Simonstown coat of arms

Simon's Town Heritage Advisory Committee

Guidelines for the Conservation and Development of the Simon's Town Conservation Area

Home Background Legal Framework Character Appraisal Conservation Principles Conservation Precincts Contact Us

Site Specific


The design framework has been described in the previous section. In this section more detailed guidelines on building are given. These guidelines are concerned with creating good contemporary design complimentary to the character of Simon's Town and not poor imitations of past styles, an approach that must be avoided.

The physical environment and climate has played a major role in shaping buildings in the conservation area.


Small scale rectangular, articulated forms are appropriate. Therefore if a large house is planned it should be made up of several smaller elements aligned with each other. On steep slopes these small elements should be stepped down the site.


Houses built on stilts are not permitted. Houses on excessively wide or high platform structures are not permitted. The use of masonry or stone plinths at the base of buildings ‘grounds’ the building visually and architecturally and is the correct approach.

Stepping buildings with cut and fill results in buildings with floor levels close to natural ground levels. This assists with breaking up the mass and visual impact of the building.

The orientation and siting of new buildings should reflect those in the immediate vicinity of the property and the streetscape.

Stilts are inappropriate
Excessively high platform
Appropriate handling of slope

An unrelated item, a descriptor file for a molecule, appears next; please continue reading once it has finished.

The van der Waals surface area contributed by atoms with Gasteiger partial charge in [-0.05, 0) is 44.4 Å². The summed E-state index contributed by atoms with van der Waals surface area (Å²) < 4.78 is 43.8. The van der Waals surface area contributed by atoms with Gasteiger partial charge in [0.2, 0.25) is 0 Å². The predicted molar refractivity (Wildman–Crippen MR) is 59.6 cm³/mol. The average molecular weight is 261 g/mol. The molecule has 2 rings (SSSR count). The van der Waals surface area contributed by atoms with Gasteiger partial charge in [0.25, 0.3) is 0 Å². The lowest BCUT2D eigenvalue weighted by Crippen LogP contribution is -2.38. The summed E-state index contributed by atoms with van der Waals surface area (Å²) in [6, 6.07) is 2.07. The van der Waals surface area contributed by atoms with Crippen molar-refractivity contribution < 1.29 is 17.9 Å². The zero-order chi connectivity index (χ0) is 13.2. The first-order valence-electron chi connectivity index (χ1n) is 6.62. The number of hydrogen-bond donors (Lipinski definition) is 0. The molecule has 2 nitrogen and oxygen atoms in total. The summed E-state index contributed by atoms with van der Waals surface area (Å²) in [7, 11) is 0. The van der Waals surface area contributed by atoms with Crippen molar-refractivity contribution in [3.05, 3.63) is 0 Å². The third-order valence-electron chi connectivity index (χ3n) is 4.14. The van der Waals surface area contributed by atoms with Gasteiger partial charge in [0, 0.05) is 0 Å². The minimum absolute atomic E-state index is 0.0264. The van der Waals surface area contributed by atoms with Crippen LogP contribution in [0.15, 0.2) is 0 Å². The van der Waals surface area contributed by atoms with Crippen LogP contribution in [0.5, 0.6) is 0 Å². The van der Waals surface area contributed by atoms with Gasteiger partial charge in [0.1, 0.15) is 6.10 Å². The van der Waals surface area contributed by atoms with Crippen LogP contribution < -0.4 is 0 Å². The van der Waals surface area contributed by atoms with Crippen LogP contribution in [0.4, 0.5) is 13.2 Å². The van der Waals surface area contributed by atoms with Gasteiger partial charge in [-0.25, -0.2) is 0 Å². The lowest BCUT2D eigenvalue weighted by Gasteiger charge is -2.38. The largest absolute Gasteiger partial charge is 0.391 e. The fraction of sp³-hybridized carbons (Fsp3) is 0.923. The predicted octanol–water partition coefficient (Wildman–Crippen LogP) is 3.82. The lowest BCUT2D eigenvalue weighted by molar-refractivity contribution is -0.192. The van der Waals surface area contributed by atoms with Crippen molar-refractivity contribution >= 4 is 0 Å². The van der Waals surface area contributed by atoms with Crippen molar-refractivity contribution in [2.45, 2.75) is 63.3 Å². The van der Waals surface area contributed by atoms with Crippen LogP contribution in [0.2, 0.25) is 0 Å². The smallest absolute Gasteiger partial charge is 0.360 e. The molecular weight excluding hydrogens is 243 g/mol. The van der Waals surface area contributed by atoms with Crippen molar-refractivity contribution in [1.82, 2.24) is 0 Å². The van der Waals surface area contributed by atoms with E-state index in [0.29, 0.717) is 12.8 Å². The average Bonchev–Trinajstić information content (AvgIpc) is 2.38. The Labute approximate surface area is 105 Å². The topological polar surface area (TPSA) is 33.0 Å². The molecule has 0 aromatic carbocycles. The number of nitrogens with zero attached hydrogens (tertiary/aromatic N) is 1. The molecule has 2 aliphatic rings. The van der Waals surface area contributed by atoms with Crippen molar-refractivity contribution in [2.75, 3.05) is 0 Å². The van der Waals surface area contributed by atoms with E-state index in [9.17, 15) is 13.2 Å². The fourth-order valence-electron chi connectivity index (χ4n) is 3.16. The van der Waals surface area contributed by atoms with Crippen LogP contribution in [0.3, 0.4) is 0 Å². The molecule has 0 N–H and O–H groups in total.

Geology & Topography


Most of the area consists of very thin topsoil on decomposing granite or clay. This makes building and landscaping difficult. A geotechnical investigation and report on foundations for all sites within the conservation area is required.


Site in most precincts of the conservation area are generally sloping, some very steeply. The traditional response to this has been to create small terraces by means of cut and fill and the use of retaining walls mainly built of stone. New buildings should follow this tradition.

Erf shape & size


The contours must be considered in subdivisions. No Erf should be less than 12m wide.

The size of the Erf will depend on many factors. The most important of which, is the relationship in size to surrounding development. It is important to ensure that the texture or grain of new development is consistent with older development in the conservation area. Submission of the maximum building envelope will be required, with contour lines at 1/2m intervals.

Building Lines & Edges

Departures from the Zoning Scheme Regulations may be required so that new buildings or alterations will be appropriate in conforming to existing historic urban patterns.

The building lines as prescribed in the Zoning Scheme Regulations are applicable. Applications for departures must be fully motivated.


Very little of the original indigenous vegetation remains due to the extensive planting of gums in the past. There are also non-invasive exotic trees of historical and visual significance. These must be retained. (Refer to the Simon's Town Tree List).


There is considerable variation within the conservation area, Mount Pleasant for example, is largely unaffected by the prevailing South-Easter, while properties at the southern end of the conservation area are exposed to sometimes gale force conditions. Careful consideration should be given to placing the elements of the new building to provide wind shelter.